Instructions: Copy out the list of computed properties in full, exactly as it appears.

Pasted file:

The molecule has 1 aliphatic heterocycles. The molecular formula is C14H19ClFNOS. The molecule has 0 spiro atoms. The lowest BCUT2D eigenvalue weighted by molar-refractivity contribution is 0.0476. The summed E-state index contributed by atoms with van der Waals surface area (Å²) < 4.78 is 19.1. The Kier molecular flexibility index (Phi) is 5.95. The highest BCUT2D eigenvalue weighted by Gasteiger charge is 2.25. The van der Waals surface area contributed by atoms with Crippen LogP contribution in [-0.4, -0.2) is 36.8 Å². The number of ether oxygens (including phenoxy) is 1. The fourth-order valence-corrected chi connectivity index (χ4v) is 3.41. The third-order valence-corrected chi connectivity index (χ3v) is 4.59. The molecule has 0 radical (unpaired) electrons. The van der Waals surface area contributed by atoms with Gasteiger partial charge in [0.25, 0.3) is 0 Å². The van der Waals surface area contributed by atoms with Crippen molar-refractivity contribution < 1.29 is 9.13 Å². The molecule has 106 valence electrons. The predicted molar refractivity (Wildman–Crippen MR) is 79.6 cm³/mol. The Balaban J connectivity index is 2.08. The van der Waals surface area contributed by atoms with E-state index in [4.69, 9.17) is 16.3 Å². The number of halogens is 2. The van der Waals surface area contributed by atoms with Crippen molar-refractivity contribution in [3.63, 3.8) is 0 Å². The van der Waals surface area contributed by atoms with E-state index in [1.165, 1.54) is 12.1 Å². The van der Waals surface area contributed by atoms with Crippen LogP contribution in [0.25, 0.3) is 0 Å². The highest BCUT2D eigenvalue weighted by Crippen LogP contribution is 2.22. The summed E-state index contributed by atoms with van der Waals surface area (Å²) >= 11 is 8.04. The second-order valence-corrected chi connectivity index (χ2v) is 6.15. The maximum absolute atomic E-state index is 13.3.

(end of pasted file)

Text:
The molecule has 1 aliphatic heterocycles. The molecular formula is C14H19ClFNOS. The molecule has 0 spiro atoms. The lowest BCUT2D eigenvalue weighted by molar-refractivity contribution is 0.0476. The summed E-state index contributed by atoms with van der Waals surface area (Å²) < 4.78 is 19.1. The Kier molecular flexibility index (Phi) is 5.95. The highest BCUT2D eigenvalue weighted by Gasteiger charge is 2.25. The van der Waals surface area contributed by atoms with Crippen LogP contribution in [-0.4, -0.2) is 36.8 Å². The number of ether oxygens (including phenoxy) is 1. The fourth-order valence-corrected chi connectivity index (χ4v) is 3.41. The third-order valence-corrected chi connectivity index (χ3v) is 4.59. The molecule has 0 radical (unpaired) electrons. The van der Waals surface area contributed by atoms with Gasteiger partial charge in [0.25, 0.3) is 0 Å². The van der Waals surface area contributed by atoms with Crippen molar-refractivity contribution < 1.29 is 9.13 Å². The molecule has 106 valence electrons. The predicted molar refractivity (Wildman–Crippen MR) is 79.6 cm³/mol. The Balaban J connectivity index is 2.08. The van der Waals surface area contributed by atoms with E-state index in [4.69, 9.17) is 16.3 Å². The number of halogens is 2. The van der Waals surface area contributed by atoms with Crippen molar-refractivity contribution in [3.63, 3.8) is 0 Å². The van der Waals surface area contributed by atoms with E-state index in [1.165, 1.54) is 12.1 Å². The van der Waals surface area contributed by atoms with Crippen LogP contribution in [0.25, 0.3) is 0 Å². The highest BCUT2D eigenvalue weighted by Crippen LogP contribution is 2.22. The summed E-state index contributed by atoms with van der Waals surface area (Å²) >= 11 is 8.04. The second-order valence-corrected chi connectivity index (χ2v) is 6.15. The maximum absolute atomic E-state index is 13.3.